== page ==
The shift from growth to value stocks is great news for Britain, but bad news for big tech

0
L

Look across the pond and it’s easy to think that North American companies operate in a different universe, not just a different country.

Microsoft says its $70 billion Activision deal is a “metaverse” bet. Facebook and Instagram are reportedly working on “non-fungible token” plans. Jeff Bezos and Larry Page – the masterminds behind Amazon and Google respectively – both fund startups trying to “solve” aging.

Arguably all of this explains why US companies have outperformed European and UK companies over the past decade. They are always on the cutting edge of technology, looking for the next big thing, while we stick to more proven, but slower growing industries.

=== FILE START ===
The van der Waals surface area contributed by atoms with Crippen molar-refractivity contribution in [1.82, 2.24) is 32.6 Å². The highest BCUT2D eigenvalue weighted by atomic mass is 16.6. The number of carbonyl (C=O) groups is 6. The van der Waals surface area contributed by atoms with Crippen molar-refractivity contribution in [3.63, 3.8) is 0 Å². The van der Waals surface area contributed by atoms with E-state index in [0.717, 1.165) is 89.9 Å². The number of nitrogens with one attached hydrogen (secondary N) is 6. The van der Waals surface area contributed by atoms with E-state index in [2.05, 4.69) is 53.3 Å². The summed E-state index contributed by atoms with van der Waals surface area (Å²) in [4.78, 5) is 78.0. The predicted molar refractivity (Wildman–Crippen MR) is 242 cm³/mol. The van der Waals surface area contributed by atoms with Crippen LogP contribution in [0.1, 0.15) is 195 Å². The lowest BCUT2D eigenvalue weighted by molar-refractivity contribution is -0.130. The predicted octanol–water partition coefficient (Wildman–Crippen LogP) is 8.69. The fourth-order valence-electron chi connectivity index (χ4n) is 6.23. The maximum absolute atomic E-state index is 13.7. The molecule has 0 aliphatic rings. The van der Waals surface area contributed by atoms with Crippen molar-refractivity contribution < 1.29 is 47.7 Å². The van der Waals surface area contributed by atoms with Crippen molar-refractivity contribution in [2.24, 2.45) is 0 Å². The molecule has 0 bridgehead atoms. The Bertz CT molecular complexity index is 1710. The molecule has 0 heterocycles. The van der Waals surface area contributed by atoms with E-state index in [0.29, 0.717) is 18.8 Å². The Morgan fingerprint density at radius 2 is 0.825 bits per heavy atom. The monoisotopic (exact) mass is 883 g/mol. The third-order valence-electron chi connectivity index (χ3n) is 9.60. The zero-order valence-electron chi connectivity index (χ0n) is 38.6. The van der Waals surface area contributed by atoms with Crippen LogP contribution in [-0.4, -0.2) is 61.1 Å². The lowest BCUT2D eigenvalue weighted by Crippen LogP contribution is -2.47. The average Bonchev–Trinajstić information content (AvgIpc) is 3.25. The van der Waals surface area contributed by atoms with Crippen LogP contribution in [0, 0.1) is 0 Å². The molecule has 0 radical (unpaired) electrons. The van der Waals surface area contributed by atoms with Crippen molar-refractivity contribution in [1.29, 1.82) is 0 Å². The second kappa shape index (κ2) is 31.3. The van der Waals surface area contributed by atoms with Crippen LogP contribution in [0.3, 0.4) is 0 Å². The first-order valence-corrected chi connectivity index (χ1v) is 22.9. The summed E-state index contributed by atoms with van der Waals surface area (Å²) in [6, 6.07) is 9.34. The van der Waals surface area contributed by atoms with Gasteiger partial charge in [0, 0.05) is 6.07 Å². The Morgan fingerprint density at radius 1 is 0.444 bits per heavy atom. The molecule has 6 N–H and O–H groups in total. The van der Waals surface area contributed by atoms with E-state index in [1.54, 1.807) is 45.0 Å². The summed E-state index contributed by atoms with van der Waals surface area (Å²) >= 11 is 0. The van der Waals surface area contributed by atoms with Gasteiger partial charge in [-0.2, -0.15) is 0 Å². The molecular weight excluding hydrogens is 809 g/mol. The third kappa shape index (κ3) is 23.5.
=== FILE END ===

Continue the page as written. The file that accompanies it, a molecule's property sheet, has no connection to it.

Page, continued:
You could also argue that the current crop of ideas from the United States represents the peak of the market. It’s foam. Tech companies rely on growth to justify their exorbitant valuations, and so are desperate for something new to point to.

The tide could turn against them. Interest rates are about to “soar” in America, ending the era of cheap money that has helped fuel the growth of tech.

The Nasdaq fell into bearish territory this week as investors bet the good times may be coming to an end for tech. Analysts are beginning to argue that we are at the beginning of a historic shift from “growth” stocks to “value” stocks – often low-growth, but stable companies that are seen as cheap.

If so, it will be great news for Britain. The London Stock Exchange is full of value stocks thanks to its overreliance on banks, financial services, oil and gas. A lingering Brexit discount that has weighed on the market since the 2016 vote also makes our stocks look cheap. The UK stock market is the only major market up year-to-date.

I wouldn’t rule out the Americans just yet. The Big Tech giants have demonstrated a remarkable ability to reinvent themselves and have a good record of foresight. Maybe we’ll all be trading NFTs in the metaverse soon on our 150th anniversary.

If not, now might be the time to stock up on UK stocks.

Share.

About Author

Comments are closed.